Section 18: Irritancy of lease and good husbandry
63.Subsection (1) allows the landlord and tenant of an SLDT or LDT to agree and specify within the lease the grounds that will allow for irritancy of the lease (i.e. termination of the lease by the landlord due to breach of contract by the tenant). However, the remainder of this section also places restrictions on irritancy.
64.Subsection (2) prevents a landlord from being able to irritate a lease and evict the tenant only on grounds of the tenant’s failure to reside on the land.
65.Subsection (3) and (4) define "good husbandry" for leases where failure to use the land in accordance with the rules of good husbandry is used as a basis for irritancy. That definition is by reference to the Sixth Schedule to the Agriculture (Scotland) Act 1948 (c. 45). However, it is also extended to include the carrying out of conservation activities. These activities qualify under this section if they are carried out under a management agreement that has a statutory footing, or in accordance with the conditions of a public grant paid from the Scottish Consolidated Fund or from other sources as specified by the Scottish Ministers by order.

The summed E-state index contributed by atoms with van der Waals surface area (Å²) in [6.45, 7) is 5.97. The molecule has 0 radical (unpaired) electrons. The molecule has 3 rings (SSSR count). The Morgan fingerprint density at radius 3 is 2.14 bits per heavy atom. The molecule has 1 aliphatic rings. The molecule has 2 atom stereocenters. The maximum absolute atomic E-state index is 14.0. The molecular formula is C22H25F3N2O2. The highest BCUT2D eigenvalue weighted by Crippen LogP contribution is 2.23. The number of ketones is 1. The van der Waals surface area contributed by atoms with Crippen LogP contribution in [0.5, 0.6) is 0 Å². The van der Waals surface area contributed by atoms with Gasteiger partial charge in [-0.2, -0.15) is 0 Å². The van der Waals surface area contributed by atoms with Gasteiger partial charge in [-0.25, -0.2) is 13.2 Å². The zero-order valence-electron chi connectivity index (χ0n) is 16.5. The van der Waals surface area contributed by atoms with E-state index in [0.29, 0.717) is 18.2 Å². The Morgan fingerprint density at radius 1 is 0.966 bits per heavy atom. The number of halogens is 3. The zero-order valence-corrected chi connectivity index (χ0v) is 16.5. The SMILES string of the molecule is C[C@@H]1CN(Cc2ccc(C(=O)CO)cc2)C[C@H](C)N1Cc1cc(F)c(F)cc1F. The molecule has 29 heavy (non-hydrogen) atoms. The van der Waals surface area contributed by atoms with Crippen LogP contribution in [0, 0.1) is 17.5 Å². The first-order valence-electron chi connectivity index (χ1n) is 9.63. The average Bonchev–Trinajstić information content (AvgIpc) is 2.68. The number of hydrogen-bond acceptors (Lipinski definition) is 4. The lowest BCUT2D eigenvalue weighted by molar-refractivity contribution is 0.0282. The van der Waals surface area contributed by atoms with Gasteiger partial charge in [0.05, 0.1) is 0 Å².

66.Where the tenant of an LDT enters into non-agricultural activities by virtue of the statutory provisions in sections 40 and 41 of the 2003 Act, subsection (5) provides that these activities are to be treated as being in accordance with the rules of good husbandry. Subsections (4) and (5) make similar provision to section 69 of the 2003 Act, which amends the definition of “good husbandry” in section 85 of the 1991 Act for 1991 Act tenancies.
67.Subsections (6) and (7) set out the process by which a landlord may irritate the lease. This requires the landlord to serve notice of at least 2 months of their intention to irritate the lease and remove the tenant.